Another Side of L.A.: Aimee Semple McPherson’s Parsonage
Los Angeles has always been an incubator for magnetic religious personalities, and in the 1920s no one could touch evangelist, faith healer, and media celebrity, Aimee Semple McPherson. At her pioneer megachurch, Angelus Temple, she preached the “old-fashioned gospel” for a packed house of more than 5,000 people three times every Sunday.
“Sister Aimee” livened up her sermons with humor, stage sets, costumes, and music. One service was inspired by her getting a speeding ticket. Dressed in a traffic cop’s uniform and riding a motorcycle with a blaring siren to the pulpit, she hit the brakes and shouted: “Stop! You’re speeding to Hell!”
She gained notoriety for her two divorces and a mysterious disappearance that captured national news but seemed to have been staged and was possibly a romantic rendezvous. Yet Sister Aimee did much charity work, mobilizing her radio audience to help in disasters, funding free medical clinics, and feeding more people than any other organization in Los Angeles.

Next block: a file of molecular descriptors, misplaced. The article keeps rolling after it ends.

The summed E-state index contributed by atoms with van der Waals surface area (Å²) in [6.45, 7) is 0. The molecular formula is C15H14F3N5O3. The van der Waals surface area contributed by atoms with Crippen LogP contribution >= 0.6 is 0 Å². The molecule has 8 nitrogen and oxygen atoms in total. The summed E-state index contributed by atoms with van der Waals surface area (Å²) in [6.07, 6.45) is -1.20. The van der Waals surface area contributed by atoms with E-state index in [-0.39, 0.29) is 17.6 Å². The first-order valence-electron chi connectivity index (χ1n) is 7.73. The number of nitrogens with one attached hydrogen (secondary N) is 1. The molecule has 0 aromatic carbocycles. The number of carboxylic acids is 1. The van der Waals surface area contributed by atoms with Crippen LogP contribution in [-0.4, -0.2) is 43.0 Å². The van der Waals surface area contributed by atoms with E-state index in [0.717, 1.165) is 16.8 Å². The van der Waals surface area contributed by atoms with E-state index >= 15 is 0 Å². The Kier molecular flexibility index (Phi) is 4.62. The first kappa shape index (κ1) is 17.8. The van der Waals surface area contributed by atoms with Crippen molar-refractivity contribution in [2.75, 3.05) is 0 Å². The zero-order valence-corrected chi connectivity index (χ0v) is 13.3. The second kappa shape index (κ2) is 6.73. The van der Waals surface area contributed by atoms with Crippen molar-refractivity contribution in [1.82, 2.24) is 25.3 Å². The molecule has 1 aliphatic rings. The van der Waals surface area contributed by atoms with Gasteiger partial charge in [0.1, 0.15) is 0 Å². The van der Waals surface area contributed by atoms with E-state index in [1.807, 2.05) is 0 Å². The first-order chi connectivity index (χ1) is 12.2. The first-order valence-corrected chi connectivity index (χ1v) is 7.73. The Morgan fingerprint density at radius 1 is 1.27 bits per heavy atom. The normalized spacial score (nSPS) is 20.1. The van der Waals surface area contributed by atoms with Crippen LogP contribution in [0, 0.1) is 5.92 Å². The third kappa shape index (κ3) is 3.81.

Aimee Semple McPherson’s surprisingly humble parsonage home, located across from Echo Park Lake, preserves period kitchen appliances and a dramatic, black-tiled bathroom. Among artifacts from her life are a travel trunk and a large metal megaphone she used to preach from the back of her “Gospel Car.” The movement she launched in Los Angeles spread widely; her Foursquare Church now claims to have four million members in 142 countries.